Trafficking in East Asian women for the sex trade is a growing problem. Immigration and federal police have developed profiles and identified trends in the industry, but lax laws – including legalized prostitution in parts of the country – make enforcement difficult at the working level.ix

The Age has reported extensively on how:



Chinese organised crime syndicates are running multimillion-dollar prostitution rackets across Melbourne by bribing officials and exploiting abysmal regulation. The syndicates are linked to human trafficking and arrange for dozens of Asian women to travel from interstate and overseas – often on student visas – to work in brothels. In several instances, figures linked to the illegal prostitution syndicates – including Mulgrave woman Xue Di Yan – are also licensed by the Victorian government to run legal brothels.”x

As part of the review of Australian policy and practices on people-trafficking, the Commonwealth should review the link between State laws that permit legalised prostitution and people-trafficking for prostitution.



Recommendation 5:

As part of the review of Australian policy and practices on people-trafficking the Commonwealth should review the link between State laws that permit legalised prostitution and people-trafficking for prostitution.
  1. National Plan to Reduce Violence Against Women and their Children (Item 100)


The National Plan to Reduce Violence Against Women and their Children claims that:

While a small proportion of men are victims of domestic violence and sexual assault, the majority of people who experience this kind of violence are women — in a home, at the hands of men they know.xi

However, the Australian Bureau of Statistics 2005 Personal Safety Survey reports the following data:xii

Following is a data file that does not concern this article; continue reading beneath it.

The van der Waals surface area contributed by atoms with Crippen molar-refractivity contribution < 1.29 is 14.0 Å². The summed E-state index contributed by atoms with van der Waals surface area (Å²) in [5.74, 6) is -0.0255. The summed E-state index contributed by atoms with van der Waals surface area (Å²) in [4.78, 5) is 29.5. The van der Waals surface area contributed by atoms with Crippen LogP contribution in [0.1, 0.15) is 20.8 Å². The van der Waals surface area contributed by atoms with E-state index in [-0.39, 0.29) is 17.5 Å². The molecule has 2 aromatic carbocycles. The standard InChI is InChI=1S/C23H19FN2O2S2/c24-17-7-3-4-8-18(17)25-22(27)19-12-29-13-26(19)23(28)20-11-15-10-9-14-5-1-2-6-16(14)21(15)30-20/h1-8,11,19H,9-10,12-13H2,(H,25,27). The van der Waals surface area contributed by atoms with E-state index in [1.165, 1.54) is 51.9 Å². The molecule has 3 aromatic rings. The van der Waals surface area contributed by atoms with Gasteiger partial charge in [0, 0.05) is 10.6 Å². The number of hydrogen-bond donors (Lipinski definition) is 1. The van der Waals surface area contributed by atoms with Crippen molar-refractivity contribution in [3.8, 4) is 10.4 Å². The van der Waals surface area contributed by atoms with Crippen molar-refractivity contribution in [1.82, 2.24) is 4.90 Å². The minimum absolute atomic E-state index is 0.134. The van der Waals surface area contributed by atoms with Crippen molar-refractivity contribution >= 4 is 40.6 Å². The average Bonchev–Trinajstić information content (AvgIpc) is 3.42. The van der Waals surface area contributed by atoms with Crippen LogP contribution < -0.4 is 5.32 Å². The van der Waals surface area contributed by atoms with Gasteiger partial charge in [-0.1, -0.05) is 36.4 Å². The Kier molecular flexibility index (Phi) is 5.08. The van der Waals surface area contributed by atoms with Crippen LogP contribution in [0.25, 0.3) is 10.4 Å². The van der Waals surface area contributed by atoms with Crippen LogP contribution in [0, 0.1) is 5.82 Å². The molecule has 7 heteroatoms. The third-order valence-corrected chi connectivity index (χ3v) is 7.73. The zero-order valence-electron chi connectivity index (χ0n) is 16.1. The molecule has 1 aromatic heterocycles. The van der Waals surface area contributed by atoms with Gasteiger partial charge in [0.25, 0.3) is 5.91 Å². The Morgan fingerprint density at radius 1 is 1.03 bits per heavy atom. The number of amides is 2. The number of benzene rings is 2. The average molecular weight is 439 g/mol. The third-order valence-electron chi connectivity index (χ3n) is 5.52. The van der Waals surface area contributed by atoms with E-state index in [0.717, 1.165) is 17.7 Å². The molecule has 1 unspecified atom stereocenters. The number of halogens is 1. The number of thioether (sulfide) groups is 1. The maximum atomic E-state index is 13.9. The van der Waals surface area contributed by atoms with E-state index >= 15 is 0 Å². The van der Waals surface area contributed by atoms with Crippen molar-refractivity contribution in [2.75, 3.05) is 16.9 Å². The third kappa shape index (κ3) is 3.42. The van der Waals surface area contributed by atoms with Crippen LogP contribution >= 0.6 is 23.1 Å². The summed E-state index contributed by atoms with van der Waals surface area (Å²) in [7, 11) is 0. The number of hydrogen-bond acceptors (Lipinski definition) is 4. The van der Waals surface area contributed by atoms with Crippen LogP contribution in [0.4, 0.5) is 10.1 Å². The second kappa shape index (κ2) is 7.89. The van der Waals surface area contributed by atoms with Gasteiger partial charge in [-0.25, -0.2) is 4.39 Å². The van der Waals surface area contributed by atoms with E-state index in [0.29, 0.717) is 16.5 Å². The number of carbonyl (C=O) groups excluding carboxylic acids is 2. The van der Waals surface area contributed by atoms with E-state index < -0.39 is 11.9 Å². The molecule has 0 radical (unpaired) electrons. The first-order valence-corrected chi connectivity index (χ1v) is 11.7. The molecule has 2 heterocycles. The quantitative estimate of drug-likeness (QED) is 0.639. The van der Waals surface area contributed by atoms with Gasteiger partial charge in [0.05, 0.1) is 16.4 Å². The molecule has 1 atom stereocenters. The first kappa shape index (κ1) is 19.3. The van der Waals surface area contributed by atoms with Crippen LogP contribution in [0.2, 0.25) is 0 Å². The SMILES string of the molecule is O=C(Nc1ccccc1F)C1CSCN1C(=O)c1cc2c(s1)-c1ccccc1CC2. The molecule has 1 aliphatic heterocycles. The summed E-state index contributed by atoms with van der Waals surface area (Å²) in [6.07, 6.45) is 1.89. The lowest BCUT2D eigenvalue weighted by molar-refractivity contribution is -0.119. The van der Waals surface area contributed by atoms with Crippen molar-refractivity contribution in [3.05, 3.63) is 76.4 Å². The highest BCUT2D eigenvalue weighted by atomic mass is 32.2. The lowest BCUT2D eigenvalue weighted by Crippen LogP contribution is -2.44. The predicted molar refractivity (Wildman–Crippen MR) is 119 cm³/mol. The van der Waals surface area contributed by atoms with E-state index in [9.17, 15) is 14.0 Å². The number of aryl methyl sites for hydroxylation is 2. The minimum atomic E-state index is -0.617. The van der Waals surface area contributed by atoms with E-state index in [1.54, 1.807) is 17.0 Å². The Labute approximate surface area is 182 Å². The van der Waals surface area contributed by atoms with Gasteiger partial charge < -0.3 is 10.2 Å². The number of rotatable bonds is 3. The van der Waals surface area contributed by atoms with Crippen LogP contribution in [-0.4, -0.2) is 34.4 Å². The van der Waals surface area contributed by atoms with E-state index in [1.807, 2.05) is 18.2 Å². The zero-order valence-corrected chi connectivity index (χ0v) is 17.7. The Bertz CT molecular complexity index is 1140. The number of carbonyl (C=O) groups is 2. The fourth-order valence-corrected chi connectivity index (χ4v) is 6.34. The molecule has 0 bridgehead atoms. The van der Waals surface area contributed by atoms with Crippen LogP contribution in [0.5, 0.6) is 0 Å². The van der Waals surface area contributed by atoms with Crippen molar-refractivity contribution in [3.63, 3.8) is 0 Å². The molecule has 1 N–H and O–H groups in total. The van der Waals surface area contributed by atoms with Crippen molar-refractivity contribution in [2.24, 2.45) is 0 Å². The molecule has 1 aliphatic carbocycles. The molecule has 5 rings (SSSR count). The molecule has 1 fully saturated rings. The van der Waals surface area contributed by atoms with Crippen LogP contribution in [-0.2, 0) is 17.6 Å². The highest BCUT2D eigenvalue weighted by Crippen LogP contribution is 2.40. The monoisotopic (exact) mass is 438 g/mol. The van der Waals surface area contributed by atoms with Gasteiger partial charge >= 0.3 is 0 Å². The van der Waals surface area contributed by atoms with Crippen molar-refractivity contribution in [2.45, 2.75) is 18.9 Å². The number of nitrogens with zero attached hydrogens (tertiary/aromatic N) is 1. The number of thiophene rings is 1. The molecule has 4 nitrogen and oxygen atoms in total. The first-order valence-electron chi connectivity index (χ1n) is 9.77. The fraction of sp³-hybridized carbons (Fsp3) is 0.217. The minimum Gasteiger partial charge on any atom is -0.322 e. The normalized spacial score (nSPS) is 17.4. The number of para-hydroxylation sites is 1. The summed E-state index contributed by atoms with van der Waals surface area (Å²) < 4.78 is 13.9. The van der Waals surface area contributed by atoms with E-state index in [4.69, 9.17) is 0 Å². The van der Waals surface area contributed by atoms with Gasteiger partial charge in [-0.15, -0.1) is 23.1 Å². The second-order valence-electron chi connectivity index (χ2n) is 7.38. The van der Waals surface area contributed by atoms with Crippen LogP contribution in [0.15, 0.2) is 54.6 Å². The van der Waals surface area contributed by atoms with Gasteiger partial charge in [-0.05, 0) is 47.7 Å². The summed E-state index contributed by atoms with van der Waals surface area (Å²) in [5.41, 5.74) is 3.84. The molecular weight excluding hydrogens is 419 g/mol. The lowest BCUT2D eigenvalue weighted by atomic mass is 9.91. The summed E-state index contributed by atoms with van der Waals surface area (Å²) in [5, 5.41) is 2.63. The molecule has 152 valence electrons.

• 73,800 women (77.7%) and 21,200 men (22.3%) were physically assaulted in the previous 12 months by a current or previous partner;xiii

  • 125,100 women (67.3%) experienced physical assault by a male perpetrator in a home in the previous 12 months while 60,900 men (32.7%) experienced physical assault by a female perpetrator in a home in the pervious 12 months;xiv

  • Since the age of 15 years, 105,600 women (69.6%) had experienced physical assault by a current male partner and 46,200 men (30.4%) had experienced physical assault by a current female partner;xv

  • Since the age of 15 years, 674,700 women (72.2%) had experienced physical assault by a previous male partner and 259,300 men (27.7%) had experienced physical assault by a previous female partner;xvi and

  • Children of 463,300 women (84.3%) witnessed their mother being subjected to violence by a partner and children of 86,500 men (15.7%) witnessed their father being subjected to violence by a partner.xvii

Overall nearly one in three victims of domestic violence is a male victim of a female perpetrator. In over one in six cases it is “men and their children” who need protection from a female perpetrator.

David Fergusson and his colleagues have reported on an in-depth analysis of women’s and men’s experience of domestic violence at age 25 as part of the Christchurch longitudinal study.xviii

Their findings include:


  • 37.4% of women reported that they perpetrated acts of domestic violence compared to 30.9% of men;

  • 3.9% of women were injured as a result of domestic violence compared to 3.3% of men;

  • 2.5% of women reported being fearful as a result of partner violence compared to 0.3% of men;

  • Women were more likely than men to initiate physical assault;

  • Overall adverse mental health outcomes (depression, anxiety and suicidal ideation) are as frequent for men as for women, although women are more likely than men to suffer depression and anxiety;

In many cases there was mutual violence leading Fergusson and his colleagues to observe that “commonly occurring domestic violence may be better conceptualized as an issue relating to violent partnerships rather than violent individuals”.